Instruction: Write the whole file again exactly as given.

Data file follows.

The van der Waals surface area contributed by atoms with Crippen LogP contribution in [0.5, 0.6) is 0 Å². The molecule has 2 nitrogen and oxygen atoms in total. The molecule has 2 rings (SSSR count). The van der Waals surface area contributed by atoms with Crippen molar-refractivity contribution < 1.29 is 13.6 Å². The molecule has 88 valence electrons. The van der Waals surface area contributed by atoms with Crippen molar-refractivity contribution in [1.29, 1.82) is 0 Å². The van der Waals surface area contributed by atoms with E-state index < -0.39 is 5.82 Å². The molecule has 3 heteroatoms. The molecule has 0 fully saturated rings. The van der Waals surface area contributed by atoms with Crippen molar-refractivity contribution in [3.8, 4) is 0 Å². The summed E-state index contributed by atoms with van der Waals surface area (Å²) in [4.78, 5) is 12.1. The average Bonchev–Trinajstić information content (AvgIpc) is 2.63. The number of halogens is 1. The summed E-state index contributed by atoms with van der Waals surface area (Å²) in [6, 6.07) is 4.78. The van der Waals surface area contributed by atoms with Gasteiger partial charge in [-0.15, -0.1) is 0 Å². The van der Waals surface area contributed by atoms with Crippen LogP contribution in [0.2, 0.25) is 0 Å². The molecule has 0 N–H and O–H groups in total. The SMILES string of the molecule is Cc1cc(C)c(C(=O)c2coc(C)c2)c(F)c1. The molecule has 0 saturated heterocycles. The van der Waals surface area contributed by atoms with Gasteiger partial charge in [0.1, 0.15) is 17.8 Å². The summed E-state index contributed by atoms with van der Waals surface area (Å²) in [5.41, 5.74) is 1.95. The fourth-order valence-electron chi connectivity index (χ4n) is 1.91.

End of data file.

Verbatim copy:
The van der Waals surface area contributed by atoms with Crippen LogP contribution in [0.5, 0.6) is 0 Å². The molecule has 2 nitrogen and oxygen atoms in total. The molecule has 2 rings (SSSR count). The van der Waals surface area contributed by atoms with Crippen molar-refractivity contribution < 1.29 is 13.6 Å². The molecule has 88 valence electrons. The van der Waals surface area contributed by atoms with Crippen molar-refractivity contribution in [1.29, 1.82) is 0 Å². The van der Waals surface area contributed by atoms with E-state index < -0.39 is 5.82 Å². The molecule has 3 heteroatoms. The molecule has 0 fully saturated rings. The van der Waals surface area contributed by atoms with Crippen molar-refractivity contribution in [3.8, 4) is 0 Å². The summed E-state index contributed by atoms with van der Waals surface area (Å²) in [4.78, 5) is 12.1. The average Bonchev–Trinajstić information content (AvgIpc) is 2.63. The number of halogens is 1. The summed E-state index contributed by atoms with van der Waals surface area (Å²) in [6, 6.07) is 4.78. The van der Waals surface area contributed by atoms with Gasteiger partial charge in [-0.15, -0.1) is 0 Å². The van der Waals surface area contributed by atoms with Crippen LogP contribution in [0.2, 0.25) is 0 Å². The molecule has 0 N–H and O–H groups in total. The SMILES string of the molecule is Cc1cc(C)c(C(=O)c2coc(C)c2)c(F)c1. The molecule has 0 saturated heterocycles. The van der Waals surface area contributed by atoms with Gasteiger partial charge in [0.1, 0.15) is 17.8 Å². The summed E-state index contributed by atoms with van der Waals surface area (Å²) in [5.41, 5.74) is 1.95. The fourth-order valence-electron chi connectivity index (χ4n) is 1.91.